A notice of motion proposed by Alderman Joan Baird, seconded by Councillor Padraig McShane to request for a Dog Control Order on lands between Ballintoy Harbour and Whitepark Bay is being recommended by officers that members of the Environmental Services Committee this week make a recommendation to Council that 'they do not progress the procedure to introduce a Dog Control Order'.
Councillors will hear how Environmental Services received a request from a landowner requesting Council impose a Dog Control Order on his lands where an asserted Right of Way footpath is located. The path runs from Ballintoy Harbour to Whitepark Bay. The lands in question are private lands where livestock are kept however the public use the pathway for recreation and for walking dogs.
The landowner claimed that members of the public do not exercise proper control of their dogs by keeping them on a leash and as such he has suffered a loss due to dogs worrying the livestock.
A report reads "A monitoring exercise was carried out by officers from the Enforcement Team and the Senior Environmental Health Officer for Enforcement in order to ascertain the extent of ongoing offences relating to persons taking dogs onto these lands and not keeping them under control by means of a leash while livestock is present.
Monitoring was carried out in the mornings and afternoons during the week and at weekends from 31st January to 22nd February 2022. In total 37 visits/hours of monitoring was carried out at the lands in question. In order for an offence to be committed under Regulation 25 of the Dogs (NI) Order 1983 livestock must be present on the land in question and dogs must be off leash and not under control."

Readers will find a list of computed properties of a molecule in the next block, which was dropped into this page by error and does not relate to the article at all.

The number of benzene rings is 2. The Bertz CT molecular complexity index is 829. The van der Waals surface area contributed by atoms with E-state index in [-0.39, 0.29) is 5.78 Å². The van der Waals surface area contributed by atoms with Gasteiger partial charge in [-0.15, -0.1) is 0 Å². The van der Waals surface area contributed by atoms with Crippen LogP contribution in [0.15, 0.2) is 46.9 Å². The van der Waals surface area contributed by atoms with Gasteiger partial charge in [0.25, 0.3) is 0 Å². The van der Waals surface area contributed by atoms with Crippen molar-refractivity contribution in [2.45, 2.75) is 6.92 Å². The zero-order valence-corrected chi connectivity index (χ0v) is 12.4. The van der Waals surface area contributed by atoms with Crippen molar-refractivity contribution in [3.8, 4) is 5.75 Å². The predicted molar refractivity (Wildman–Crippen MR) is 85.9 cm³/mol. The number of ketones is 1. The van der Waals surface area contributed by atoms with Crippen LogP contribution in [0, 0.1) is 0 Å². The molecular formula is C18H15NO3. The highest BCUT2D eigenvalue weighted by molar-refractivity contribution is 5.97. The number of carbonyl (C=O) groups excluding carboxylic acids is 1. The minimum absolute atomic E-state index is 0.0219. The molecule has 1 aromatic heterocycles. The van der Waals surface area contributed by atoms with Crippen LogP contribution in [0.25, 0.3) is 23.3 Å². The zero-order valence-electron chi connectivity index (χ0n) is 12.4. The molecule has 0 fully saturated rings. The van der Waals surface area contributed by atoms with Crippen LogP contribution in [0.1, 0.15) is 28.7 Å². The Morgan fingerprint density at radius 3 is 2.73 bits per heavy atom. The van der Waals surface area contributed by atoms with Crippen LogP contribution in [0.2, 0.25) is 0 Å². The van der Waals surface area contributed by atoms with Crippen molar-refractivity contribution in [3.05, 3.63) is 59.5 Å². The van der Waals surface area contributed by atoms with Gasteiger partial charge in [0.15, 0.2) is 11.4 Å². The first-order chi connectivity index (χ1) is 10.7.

In summary the findings were:
- Of the 37 visits livestock was present 5 times
- Of the 37 visits dogs were observed not under control 6 times
- Of the 37 visits no offences were detected whereby livestock was present and dogs were off leash
- There already exists legislation whereby dogs must be under control by means of a leash on lands where livestock is present.
- The relevant guidance requires that the introduction of any Dog Control Order must be justified.
- Councils must take into account the interests of dog owners to be able to exercise their dogs without undue restrictions.
- Any proposed Dog Control Order must have a public consultation and the responses from this consultation such as objections to the Dog Control Order must be considered.
- The introduction of any Dog Control Order is subject to legal challenge and may fail if Council cannot demonstrate that such an Order is required and justified. - The Environmental Health Department have no recorded complaints of any incidents of dogs worrying livestock on these lands.
- During the monitoring exercise no relevant offences were detected.
- The witness statement by the complainant does not provide any supporting evidence in relation to the complaint.